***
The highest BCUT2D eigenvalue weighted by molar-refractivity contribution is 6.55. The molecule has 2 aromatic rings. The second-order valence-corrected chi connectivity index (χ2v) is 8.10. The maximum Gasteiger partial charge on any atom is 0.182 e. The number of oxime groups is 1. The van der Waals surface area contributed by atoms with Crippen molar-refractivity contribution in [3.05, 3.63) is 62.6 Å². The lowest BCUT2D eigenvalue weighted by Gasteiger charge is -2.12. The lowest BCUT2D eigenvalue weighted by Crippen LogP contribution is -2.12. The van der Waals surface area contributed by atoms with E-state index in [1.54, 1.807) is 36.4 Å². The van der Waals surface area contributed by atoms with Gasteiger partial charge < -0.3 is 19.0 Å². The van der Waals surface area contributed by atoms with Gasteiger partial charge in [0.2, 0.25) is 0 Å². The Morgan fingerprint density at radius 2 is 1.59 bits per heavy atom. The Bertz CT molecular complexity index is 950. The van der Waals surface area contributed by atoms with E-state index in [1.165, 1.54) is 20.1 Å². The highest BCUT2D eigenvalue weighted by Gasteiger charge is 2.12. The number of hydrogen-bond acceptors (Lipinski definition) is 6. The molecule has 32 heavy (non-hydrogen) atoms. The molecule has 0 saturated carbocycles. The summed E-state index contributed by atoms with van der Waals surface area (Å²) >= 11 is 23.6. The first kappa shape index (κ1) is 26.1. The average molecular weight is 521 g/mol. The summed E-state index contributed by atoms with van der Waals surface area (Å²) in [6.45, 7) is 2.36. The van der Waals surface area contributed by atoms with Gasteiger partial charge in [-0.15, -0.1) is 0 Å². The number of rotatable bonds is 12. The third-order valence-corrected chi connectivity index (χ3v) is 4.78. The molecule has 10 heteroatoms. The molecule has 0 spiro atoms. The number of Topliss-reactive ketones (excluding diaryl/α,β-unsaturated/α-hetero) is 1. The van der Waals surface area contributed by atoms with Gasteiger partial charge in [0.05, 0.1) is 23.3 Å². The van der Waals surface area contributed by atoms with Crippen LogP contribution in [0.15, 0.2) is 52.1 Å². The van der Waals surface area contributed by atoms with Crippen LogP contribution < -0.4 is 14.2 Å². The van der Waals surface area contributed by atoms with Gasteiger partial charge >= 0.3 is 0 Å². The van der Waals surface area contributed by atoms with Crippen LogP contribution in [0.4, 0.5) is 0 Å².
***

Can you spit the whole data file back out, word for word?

The highest BCUT2D eigenvalue weighted by molar-refractivity contribution is 6.55. The molecule has 2 aromatic rings. The second-order valence-corrected chi connectivity index (χ2v) is 8.10. The maximum Gasteiger partial charge on any atom is 0.182 e. The number of oxime groups is 1. The van der Waals surface area contributed by atoms with Crippen molar-refractivity contribution in [3.05, 3.63) is 62.6 Å². The lowest BCUT2D eigenvalue weighted by Gasteiger charge is -2.12. The lowest BCUT2D eigenvalue weighted by Crippen LogP contribution is -2.12. The van der Waals surface area contributed by atoms with E-state index in [1.54, 1.807) is 36.4 Å². The van der Waals surface area contributed by atoms with Gasteiger partial charge < -0.3 is 19.0 Å². The van der Waals surface area contributed by atoms with Gasteiger partial charge in [0.2, 0.25) is 0 Å². The Morgan fingerprint density at radius 2 is 1.59 bits per heavy atom. The Bertz CT molecular complexity index is 950. The van der Waals surface area contributed by atoms with E-state index in [1.165, 1.54) is 20.1 Å². The highest BCUT2D eigenvalue weighted by Gasteiger charge is 2.12. The number of hydrogen-bond acceptors (Lipinski definition) is 6. The molecule has 32 heavy (non-hydrogen) atoms. The molecule has 0 saturated carbocycles. The summed E-state index contributed by atoms with van der Waals surface area (Å²) >= 11 is 23.6. The first kappa shape index (κ1) is 26.1. The average molecular weight is 521 g/mol. The summed E-state index contributed by atoms with van der Waals surface area (Å²) in [6.45, 7) is 2.36. The van der Waals surface area contributed by atoms with Gasteiger partial charge in [-0.15, -0.1) is 0 Å². The number of rotatable bonds is 12. The third-order valence-corrected chi connectivity index (χ3v) is 4.78. The molecule has 10 heteroatoms. The molecule has 0 spiro atoms. The number of Topliss-reactive ketones (excluding diaryl/α,β-unsaturated/α-hetero) is 1. The van der Waals surface area contributed by atoms with Gasteiger partial charge in [0.05, 0.1) is 23.3 Å². The van der Waals surface area contributed by atoms with Crippen LogP contribution in [0.15, 0.2) is 52.1 Å². The van der Waals surface area contributed by atoms with Crippen LogP contribution < -0.4 is 14.2 Å². The van der Waals surface area contributed by atoms with Gasteiger partial charge >= 0.3 is 0 Å². The van der Waals surface area contributed by atoms with Crippen LogP contribution in [0.4, 0.5) is 0 Å².